eddydevries wrote:I think that one of the reasons they don't have to change to the Euro, that they are a "Special municipality of the Netherlands" (for example: they don't belong to a "Province" like other municipalities do).
Before the reorganisation the Kingdom of the Netherlands consisted of 3 parts: the Netherlands, Aruba and the Netherlands Antilles.
All three had different money (like you see nowadays in Great-Brittain: there are different kinds of Pounds):
The Netherlands: Dutch Guilder (which exchanged in Euro in 2002)
Aruba: Aruban Florin
Netherlands Antilles: Netherlands Antillean guilder
According to the Central Bank they decided to change to the US-Dollar, because most visitors are from the US or US-Dollar using countries.
But I have sent an e-mail to the National Bank to ask why they could choose, which currency to use.
Today I received the answer:
Anders dan de Europese Unie hebben de Verenigde Staten er geen bezwaar tegen als andere landen de dollar als wettig betaalmiddel gebruiken. Om de genoemde redenen op de website is dan ook gekozen voor de dollar als wettig betaalmiddel op de BES eilanden. Tevens bepaalt de Raad van de EU welke landen of gebieden toetreden tot het eurogebied, hier worden ook weer juridische en economische eisen aan gesteld.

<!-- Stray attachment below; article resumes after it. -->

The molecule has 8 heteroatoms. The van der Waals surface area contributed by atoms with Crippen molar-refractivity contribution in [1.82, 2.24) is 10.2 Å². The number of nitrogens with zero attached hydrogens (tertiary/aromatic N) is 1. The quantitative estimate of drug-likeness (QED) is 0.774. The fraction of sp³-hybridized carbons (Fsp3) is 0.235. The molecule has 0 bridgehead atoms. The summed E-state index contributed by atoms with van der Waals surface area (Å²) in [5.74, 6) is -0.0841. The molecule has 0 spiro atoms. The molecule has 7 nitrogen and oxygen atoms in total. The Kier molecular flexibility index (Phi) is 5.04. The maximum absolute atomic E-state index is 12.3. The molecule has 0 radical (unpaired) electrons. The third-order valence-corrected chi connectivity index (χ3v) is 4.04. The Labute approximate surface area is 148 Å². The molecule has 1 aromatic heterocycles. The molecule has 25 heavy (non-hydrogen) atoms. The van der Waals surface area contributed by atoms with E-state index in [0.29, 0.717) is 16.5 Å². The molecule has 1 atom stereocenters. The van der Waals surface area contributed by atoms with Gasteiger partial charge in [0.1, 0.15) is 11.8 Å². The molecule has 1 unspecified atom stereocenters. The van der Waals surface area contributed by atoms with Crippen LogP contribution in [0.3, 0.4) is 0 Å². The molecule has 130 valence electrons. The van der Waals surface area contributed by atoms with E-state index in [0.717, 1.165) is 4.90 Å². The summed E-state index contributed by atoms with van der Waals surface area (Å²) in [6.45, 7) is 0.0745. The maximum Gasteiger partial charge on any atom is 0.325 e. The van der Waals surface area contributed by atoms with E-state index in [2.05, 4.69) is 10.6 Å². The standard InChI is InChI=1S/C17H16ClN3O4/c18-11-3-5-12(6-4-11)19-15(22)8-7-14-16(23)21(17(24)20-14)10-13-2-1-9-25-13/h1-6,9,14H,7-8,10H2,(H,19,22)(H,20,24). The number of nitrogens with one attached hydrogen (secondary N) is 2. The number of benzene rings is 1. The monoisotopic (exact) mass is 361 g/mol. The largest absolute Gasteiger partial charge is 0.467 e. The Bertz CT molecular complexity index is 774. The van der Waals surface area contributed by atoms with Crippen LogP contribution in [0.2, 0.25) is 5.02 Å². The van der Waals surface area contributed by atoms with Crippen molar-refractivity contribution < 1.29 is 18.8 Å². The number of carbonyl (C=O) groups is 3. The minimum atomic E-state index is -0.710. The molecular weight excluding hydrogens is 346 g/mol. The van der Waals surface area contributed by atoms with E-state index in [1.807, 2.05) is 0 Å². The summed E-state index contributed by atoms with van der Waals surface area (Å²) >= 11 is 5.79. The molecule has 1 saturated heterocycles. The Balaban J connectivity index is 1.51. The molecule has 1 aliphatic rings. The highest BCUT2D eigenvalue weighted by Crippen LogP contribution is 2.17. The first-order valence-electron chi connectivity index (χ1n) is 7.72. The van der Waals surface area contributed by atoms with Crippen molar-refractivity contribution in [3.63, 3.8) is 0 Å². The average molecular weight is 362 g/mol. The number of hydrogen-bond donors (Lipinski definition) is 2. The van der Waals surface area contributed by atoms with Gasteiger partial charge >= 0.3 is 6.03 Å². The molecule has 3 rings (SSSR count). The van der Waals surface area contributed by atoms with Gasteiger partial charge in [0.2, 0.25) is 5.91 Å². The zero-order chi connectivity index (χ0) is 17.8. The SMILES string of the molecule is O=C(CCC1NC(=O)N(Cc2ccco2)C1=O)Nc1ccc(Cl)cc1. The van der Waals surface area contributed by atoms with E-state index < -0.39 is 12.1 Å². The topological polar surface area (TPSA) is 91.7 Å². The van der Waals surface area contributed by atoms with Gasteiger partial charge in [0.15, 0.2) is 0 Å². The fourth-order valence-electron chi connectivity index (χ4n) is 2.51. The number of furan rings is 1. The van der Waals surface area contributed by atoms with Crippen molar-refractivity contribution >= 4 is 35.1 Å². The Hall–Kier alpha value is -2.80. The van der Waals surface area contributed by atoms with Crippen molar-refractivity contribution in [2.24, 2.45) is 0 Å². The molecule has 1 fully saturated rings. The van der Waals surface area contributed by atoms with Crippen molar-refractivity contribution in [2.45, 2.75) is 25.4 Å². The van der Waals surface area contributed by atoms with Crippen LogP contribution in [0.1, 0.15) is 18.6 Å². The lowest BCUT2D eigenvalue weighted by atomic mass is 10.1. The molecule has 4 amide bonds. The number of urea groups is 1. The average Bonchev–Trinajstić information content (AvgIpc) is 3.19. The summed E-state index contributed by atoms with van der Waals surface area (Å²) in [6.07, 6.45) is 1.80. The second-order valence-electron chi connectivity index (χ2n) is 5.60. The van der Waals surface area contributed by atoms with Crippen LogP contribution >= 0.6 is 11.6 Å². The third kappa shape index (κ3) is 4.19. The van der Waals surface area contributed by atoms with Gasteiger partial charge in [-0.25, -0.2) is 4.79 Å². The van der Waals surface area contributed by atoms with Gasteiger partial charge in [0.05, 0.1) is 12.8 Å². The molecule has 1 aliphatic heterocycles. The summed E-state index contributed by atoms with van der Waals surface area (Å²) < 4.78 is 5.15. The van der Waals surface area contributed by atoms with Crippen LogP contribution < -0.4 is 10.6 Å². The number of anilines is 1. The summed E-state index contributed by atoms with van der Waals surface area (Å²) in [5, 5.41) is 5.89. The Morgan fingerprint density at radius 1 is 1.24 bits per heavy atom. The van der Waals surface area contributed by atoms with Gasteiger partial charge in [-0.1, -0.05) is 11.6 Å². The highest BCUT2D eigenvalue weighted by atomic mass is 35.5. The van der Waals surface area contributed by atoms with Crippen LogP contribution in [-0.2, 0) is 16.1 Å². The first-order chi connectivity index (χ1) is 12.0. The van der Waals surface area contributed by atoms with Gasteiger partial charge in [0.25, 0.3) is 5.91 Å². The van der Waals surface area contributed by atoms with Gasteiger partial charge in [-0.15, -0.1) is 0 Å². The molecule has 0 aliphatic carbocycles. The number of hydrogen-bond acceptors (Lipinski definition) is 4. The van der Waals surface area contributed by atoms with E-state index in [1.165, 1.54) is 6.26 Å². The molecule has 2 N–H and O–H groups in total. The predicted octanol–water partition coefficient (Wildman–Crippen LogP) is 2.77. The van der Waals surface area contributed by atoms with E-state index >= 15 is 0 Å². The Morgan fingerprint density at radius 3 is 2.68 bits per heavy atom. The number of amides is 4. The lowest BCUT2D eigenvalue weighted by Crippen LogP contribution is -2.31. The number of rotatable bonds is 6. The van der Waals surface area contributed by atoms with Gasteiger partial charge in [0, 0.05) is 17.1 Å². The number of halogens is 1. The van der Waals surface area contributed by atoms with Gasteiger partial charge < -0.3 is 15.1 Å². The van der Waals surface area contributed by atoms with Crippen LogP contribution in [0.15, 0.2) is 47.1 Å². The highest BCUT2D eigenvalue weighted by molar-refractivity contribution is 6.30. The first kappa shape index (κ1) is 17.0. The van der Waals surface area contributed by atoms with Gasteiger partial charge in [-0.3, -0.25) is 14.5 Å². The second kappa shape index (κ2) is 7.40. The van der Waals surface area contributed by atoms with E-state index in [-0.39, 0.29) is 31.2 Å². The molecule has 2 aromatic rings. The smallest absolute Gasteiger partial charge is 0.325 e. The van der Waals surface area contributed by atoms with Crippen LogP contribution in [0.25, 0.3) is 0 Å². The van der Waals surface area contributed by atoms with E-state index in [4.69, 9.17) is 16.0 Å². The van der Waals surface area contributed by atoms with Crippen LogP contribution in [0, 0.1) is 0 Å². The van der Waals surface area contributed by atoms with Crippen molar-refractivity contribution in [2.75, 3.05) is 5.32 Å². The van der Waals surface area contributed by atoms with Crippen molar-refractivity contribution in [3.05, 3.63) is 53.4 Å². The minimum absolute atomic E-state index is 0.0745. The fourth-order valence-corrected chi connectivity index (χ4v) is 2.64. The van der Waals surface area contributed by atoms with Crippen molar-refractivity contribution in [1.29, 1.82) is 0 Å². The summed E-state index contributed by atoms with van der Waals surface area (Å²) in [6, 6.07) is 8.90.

De BES eilanden hebben binnen Nederland de status van openbaar lichaam, binnen de EU hebben zij echter de status van 'Landen en Gebieden Overzee (LGO)': http://www.minbuza.nl/ecer/dossiers/landen-en-gebieden-overzee-lgo
Not like the European Union the United States have no objection against using the US dollar as legal currency by other countries. For the reasons given on the website (I mentioned above) the US-Dollar has been chosen as legal currency for the BES islands (Bonaire, Sint-Eustatius and Saba). Also decides the Council of the EU which countries and areas enter the Eurozone, for this there are legal and economical rules set for.
The BES islands have the status of Public Body within the Netherlands, but within the EU they have the status of Overseas countries and territories (OTC).
The last sentence means that the islands are part of the country, but for the EU they can be a seperated member with exceptions. In this case the decision to use the dollar in stead of the Euro.
And for your information Art, Italy also has two "Special Areas": Campione d'Italia and Livigno (see here).
In Campione d'Italia the Euro isn't the legal currency either . Officially there you pay with the Swiss Franc.